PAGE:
4 Jun, 2015

June Champions for Justice: The Prisoners of Jau

Jau Prison is the largest male detention facility in Bahrain and is used to detain many prisoners of conscience. Conditions at the prison are characterized by inadequate healthcare facilities, unsanitary cells and toilets, and extreme overcrowding: recent estimates place Jau’s current population at more than double its capacity. Prisoners protested these conditions by peacefully, staging demonstrations and going on hunger strike, but on March 10, 2015, a riot broke out as some prisoners took to violence. Prison guards and riot police backup reacted by collectively beating the prisoners and shooting tear gas and firing shotguns into enclosed cell blocks. The guards then herded the prisoners into the building courtyards, where they stayed in extreme temperatures for weeks. Since March, the prisoners of Jau have been subjected to collective punishment, enforced disappearance within the prison and physical and mental torture.

As June 26 is the International Day for Victims of Torture, this month we highlight the prisoners of conscience who continue to suffer abuse at Jau.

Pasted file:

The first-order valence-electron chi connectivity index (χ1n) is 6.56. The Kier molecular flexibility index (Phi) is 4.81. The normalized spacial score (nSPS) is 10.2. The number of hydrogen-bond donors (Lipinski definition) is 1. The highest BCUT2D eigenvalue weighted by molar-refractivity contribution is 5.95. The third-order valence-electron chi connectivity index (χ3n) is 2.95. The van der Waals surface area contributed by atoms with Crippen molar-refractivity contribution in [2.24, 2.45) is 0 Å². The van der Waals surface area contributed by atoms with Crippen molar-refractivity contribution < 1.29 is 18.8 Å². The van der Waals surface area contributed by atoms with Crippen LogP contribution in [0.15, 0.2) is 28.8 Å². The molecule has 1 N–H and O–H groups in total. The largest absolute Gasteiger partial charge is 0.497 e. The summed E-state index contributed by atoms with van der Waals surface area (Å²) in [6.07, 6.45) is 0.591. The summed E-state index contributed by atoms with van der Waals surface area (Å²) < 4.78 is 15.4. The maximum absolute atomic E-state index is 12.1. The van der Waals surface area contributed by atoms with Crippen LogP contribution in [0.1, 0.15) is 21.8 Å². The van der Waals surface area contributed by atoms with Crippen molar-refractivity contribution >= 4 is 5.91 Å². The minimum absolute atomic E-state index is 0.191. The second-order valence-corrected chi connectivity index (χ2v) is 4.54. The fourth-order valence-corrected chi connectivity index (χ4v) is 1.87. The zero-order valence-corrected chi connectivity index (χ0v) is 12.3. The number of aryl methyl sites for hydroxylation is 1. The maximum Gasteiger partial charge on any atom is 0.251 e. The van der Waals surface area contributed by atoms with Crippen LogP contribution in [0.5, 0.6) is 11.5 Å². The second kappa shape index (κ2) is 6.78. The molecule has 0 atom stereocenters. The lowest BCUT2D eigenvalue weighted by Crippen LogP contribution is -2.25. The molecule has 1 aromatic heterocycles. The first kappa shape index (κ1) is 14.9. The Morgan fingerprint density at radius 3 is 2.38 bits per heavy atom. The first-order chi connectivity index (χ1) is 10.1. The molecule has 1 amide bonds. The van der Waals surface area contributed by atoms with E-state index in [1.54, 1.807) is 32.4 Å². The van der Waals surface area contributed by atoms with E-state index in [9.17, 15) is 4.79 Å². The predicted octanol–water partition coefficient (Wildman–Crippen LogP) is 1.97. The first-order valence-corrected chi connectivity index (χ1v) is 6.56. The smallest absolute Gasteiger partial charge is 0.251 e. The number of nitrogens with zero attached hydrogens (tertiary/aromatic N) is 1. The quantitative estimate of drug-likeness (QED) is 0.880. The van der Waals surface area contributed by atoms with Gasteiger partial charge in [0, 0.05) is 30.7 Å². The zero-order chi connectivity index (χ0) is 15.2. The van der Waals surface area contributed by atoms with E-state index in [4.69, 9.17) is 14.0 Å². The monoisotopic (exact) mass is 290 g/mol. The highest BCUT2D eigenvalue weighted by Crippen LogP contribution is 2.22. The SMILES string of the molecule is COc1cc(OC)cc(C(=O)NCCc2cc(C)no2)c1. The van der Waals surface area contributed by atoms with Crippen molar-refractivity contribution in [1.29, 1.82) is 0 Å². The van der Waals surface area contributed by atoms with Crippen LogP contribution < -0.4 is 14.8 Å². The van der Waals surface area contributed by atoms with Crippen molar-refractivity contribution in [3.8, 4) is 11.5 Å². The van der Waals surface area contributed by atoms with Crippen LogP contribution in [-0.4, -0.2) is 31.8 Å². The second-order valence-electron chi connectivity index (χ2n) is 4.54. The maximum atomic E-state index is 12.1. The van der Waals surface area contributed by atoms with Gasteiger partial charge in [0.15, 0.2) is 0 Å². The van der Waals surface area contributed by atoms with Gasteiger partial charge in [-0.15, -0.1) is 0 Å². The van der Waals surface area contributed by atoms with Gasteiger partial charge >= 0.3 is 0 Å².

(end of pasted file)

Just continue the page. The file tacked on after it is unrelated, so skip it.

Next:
CREATOR: gd-jpeg v1.0 (using IJG JPEG v62), default qualityAbbas al-Samea is a 25-year-old teacher from the village of Sanabis. Al-Samea was arrested on March 3, 2014, after a bomb killed three policemen. Despite evidence that he was in school at the time of the bombing, a judge sentenced him to death on February 26, 2015. Government forces have subjected Al-Samea to various forms of torture, including cigarette burns, electric shocks, sleep deprivation, and sexual assault. After having his face beaten, Al-Samea suffers from swollen gums, missing teeth, a broken nose, and internal bleeding. The United Nations Special Rapporteurs for freedom of peaceful assembly and of association, independence of judges and lawyers, terrorism, and torture, and the Working Group on arbitrary detention have all expressed serious concern about Al-Samea in their latest Joint Communications Report.